When I had the 20' Ambush head and several strips of running line out, my casts were settling into the zone where my skater was landing in the middle of the deeper channel that was running about 2/3's of the way across the river.  On one of those casts, as the purple/green skater was coming towards the nearside edge of the channel, a greyish form with a hint of pink suddenly appeared and made a half-hearted charge at my fly. It took a moment to register - that was a Steelhead!  After going literally months without a steelhead rise or hookup, my brain had gone numb.   I continued gently twitching my skater as it came towards the dangle hoping for a follow up rise, but my fly continued uninterrupted on it's journey.  I paused and made the same cast with tensed nerves and as the skater again approached the zone, but nothing happened. I decided to change to the all black Ninja, size 10.  I cast back to the zone and as I watched the black posts of the Ninja slicing through the silvery surface currents, I saw the greyish form appear and nudge at the fly for a brief moment before it turned away, just as the Ninja came over the shelf on the nearside of the channel.  I made the obligatory second cast with the Ninja, but I got no satisfaction.

I took a breath and considered my options. I had finally raised a winter steelhead to the surface and wanted to maximize my chances to hook into the beast on my terms.  I decided to try the smallest foam skater in my box - a grey/black Little Wang tied on a short #10 Mustad S80 hook.   I had tied this fly to go after trout, but hoped that the small drab fly might entice this stubborn steelie back to the top.  I took my time tying the tiny skater to my leader to rest the fish.  I put the tiny fly back out to the lane where the steelhead showed and after a couple casts, there was no sign of interest.    

By this time, despite my stubborn desire to get this steelhead back to the surface, I decided it was time to succumb to trying a wet fly on the comeback, before my fish was totally put off by my pestering.   I peered in my box and found some inspiration when I remembered a Lady Caroline that Tony Torrence had gifted me on our trip to BC last fall.   I pulled the classic fly from my box and admired the sleek precision that my good friend is gifted with in his tying.

I reeled in several feet of running line to start in about 10' short of where the steelhead initially appeared, just in case he moved upstream.   I anxiously made my first cast back in, then the second, and then the third, which put the fly right over where the steelhead came up for the skater.  The Lady Caroline swung through the channel and over the ledge with no signs of enthusiasm from my finned quarry.  I resigned myself to making one last cast over the lie and then I would continue working down through the run, under the assumption the steelhead was either bored or left town.  My cast ended up further upstream in an unintended departure from the swings I had been making.  This caused a belly to be formed in the line which in turn pulled the wet fly in a downstream direction before it would begin tracking cross stream.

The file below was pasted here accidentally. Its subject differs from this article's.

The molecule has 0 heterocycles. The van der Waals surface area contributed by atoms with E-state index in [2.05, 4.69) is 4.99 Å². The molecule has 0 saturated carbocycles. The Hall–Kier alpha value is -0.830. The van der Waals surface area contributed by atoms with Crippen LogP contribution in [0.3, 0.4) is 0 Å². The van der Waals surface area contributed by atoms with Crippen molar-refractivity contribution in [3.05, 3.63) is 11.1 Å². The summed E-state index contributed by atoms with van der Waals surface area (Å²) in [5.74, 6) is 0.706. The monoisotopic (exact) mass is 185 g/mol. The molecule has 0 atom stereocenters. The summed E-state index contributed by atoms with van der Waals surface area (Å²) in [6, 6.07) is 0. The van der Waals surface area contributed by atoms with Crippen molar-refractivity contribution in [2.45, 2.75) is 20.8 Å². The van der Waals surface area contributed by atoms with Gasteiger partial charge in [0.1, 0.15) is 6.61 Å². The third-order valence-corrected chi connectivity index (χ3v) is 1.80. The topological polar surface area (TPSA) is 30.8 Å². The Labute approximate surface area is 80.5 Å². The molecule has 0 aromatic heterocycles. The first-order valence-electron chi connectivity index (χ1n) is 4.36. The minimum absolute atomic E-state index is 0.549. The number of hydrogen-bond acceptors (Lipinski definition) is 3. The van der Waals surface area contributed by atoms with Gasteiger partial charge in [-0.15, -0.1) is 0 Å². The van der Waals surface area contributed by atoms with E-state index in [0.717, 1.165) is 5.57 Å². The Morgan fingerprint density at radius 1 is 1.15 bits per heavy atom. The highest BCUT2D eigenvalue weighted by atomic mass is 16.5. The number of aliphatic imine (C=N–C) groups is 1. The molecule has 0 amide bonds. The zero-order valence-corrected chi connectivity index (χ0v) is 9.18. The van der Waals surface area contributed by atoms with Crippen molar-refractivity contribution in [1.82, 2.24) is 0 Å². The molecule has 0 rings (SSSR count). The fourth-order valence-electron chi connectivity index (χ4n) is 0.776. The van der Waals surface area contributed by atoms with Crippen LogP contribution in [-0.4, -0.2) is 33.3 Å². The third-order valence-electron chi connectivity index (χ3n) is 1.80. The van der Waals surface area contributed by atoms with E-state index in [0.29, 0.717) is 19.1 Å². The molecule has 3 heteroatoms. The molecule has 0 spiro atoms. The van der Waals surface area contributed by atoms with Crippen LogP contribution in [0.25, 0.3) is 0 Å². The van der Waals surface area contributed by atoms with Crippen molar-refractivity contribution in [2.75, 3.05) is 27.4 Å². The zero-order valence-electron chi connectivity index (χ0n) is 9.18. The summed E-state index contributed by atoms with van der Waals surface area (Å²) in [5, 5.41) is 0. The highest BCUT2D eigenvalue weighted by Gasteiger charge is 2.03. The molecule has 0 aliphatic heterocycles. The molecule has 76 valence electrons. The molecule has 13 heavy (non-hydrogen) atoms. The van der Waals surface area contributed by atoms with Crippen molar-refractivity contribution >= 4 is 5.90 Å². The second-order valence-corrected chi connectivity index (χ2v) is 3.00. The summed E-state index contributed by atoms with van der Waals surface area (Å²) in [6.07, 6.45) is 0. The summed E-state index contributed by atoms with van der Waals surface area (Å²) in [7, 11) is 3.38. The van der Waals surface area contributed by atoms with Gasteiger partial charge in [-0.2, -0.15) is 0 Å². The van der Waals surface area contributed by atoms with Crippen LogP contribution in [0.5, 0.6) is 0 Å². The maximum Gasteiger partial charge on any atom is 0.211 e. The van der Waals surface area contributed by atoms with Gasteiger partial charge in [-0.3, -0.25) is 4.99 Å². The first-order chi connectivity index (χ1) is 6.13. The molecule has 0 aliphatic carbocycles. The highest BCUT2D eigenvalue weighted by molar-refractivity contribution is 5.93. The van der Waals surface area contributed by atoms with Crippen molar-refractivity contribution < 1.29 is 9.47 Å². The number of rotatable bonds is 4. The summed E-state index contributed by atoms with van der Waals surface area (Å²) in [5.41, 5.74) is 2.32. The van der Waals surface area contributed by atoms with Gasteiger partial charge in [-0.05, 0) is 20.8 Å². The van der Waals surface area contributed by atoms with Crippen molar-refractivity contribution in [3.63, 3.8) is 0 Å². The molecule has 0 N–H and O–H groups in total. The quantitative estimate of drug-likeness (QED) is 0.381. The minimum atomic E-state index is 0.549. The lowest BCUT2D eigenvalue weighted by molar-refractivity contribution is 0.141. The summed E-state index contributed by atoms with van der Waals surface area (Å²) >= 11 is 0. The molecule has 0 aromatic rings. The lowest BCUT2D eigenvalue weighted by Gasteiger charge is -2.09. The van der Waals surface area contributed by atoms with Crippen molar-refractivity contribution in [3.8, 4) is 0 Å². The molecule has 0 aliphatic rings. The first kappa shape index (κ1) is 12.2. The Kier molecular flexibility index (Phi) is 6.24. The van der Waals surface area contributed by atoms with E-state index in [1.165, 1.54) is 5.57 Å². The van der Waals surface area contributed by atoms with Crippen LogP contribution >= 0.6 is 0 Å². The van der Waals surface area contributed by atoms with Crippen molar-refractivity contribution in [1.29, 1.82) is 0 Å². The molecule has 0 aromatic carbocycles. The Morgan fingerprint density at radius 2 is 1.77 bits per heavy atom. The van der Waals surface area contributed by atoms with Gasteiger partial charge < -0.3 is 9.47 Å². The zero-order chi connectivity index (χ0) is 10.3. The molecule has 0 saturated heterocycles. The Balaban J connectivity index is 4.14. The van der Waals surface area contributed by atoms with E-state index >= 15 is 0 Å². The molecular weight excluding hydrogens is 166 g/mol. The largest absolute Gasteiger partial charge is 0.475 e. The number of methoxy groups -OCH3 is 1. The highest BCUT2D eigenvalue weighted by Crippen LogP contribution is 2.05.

The take occurred just as the fly began to straighten out on the turn with the line suddenly coming tight and then a couple headshakes were felt as I swept the rod towards the near bank.   As I felt a lively weight on the end of my line, I saw the form of the steelhead at the edge of the channel as it made a turn.  I held back on the rod to keep tension on the fish and in the next second, there was lifeless resistance and my prize swam off, probably giving me the fin.

I felt the sting of disappointment, yet a spirit of appreciation quickly came over me for what I had just been blessed to experience. I fished through the remainder of the run hoping for another player, but I was left to be content with my single steelhead encounter for the day. As I walked the trail back to the car, I realized that I had waited the entire season to raise a steelhead to the surface and it finally happened on the eve of Easter. The parallel of the timing of this special event with the day I was about to celebrate served to remind me of the salvation that I have through my savior Jesus Christ, who suffered the most painful death on the cross to pay for our sins, who was then raised from the dead and lives in me. I am always thankful that believing in and confessing Jesus's sacrifice on the cross makes salvation a gift to anyone who chooses to receive it. May God's Grace be a gift that all will receive!
The sequence:  Royal Green, Ninja, Lady C

4 comments:

  1. Wonderful story Todd. I can't imagine the dry spell life would be without God's grace. Blessings to you and your family.

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  2. Thanks Aaron. Very true, God's Grace sustains me during those times when I am lost in the wilderness. Wishing blessings to you and your family as well. Hope to fish with you this summer.

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  3. Thanks Adrian. Hopefully we'll raise one tomorrow!